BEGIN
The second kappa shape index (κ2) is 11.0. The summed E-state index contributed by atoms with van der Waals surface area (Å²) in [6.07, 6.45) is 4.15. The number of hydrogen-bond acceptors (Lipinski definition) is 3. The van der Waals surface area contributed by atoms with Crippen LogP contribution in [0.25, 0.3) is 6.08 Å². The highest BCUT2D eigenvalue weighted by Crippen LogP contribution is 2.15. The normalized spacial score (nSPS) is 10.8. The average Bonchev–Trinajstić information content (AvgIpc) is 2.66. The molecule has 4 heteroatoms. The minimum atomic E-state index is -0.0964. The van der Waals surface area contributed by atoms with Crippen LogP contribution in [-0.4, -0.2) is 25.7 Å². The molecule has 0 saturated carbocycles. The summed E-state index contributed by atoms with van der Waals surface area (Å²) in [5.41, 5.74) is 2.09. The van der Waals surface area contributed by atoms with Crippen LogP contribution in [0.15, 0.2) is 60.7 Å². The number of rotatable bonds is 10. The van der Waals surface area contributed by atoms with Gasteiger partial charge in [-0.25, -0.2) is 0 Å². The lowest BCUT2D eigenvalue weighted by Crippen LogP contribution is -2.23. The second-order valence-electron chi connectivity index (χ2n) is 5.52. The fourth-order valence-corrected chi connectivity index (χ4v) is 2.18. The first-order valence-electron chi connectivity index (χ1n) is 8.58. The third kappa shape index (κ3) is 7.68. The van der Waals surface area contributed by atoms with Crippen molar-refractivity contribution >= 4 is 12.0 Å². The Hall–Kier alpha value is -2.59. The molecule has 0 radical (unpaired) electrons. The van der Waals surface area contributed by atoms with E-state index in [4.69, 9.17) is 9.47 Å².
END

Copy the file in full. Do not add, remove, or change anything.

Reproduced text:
The second kappa shape index (κ2) is 11.0. The summed E-state index contributed by atoms with van der Waals surface area (Å²) in [6.07, 6.45) is 4.15. The number of hydrogen-bond acceptors (Lipinski definition) is 3. The van der Waals surface area contributed by atoms with Crippen LogP contribution in [0.25, 0.3) is 6.08 Å². The highest BCUT2D eigenvalue weighted by Crippen LogP contribution is 2.15. The normalized spacial score (nSPS) is 10.8. The average Bonchev–Trinajstić information content (AvgIpc) is 2.66. The molecule has 4 heteroatoms. The minimum atomic E-state index is -0.0964. The van der Waals surface area contributed by atoms with Crippen LogP contribution in [-0.4, -0.2) is 25.7 Å². The molecule has 0 saturated carbocycles. The summed E-state index contributed by atoms with van der Waals surface area (Å²) in [5.41, 5.74) is 2.09. The van der Waals surface area contributed by atoms with Crippen LogP contribution in [0.15, 0.2) is 60.7 Å². The number of rotatable bonds is 10. The van der Waals surface area contributed by atoms with Gasteiger partial charge in [-0.25, -0.2) is 0 Å². The lowest BCUT2D eigenvalue weighted by Crippen LogP contribution is -2.23. The second-order valence-electron chi connectivity index (χ2n) is 5.52. The fourth-order valence-corrected chi connectivity index (χ4v) is 2.18. The first-order valence-electron chi connectivity index (χ1n) is 8.58. The third kappa shape index (κ3) is 7.68. The van der Waals surface area contributed by atoms with Crippen molar-refractivity contribution >= 4 is 12.0 Å². The Hall–Kier alpha value is -2.59. The molecule has 0 radical (unpaired) electrons. The van der Waals surface area contributed by atoms with E-state index in [4.69, 9.17) is 9.47 Å².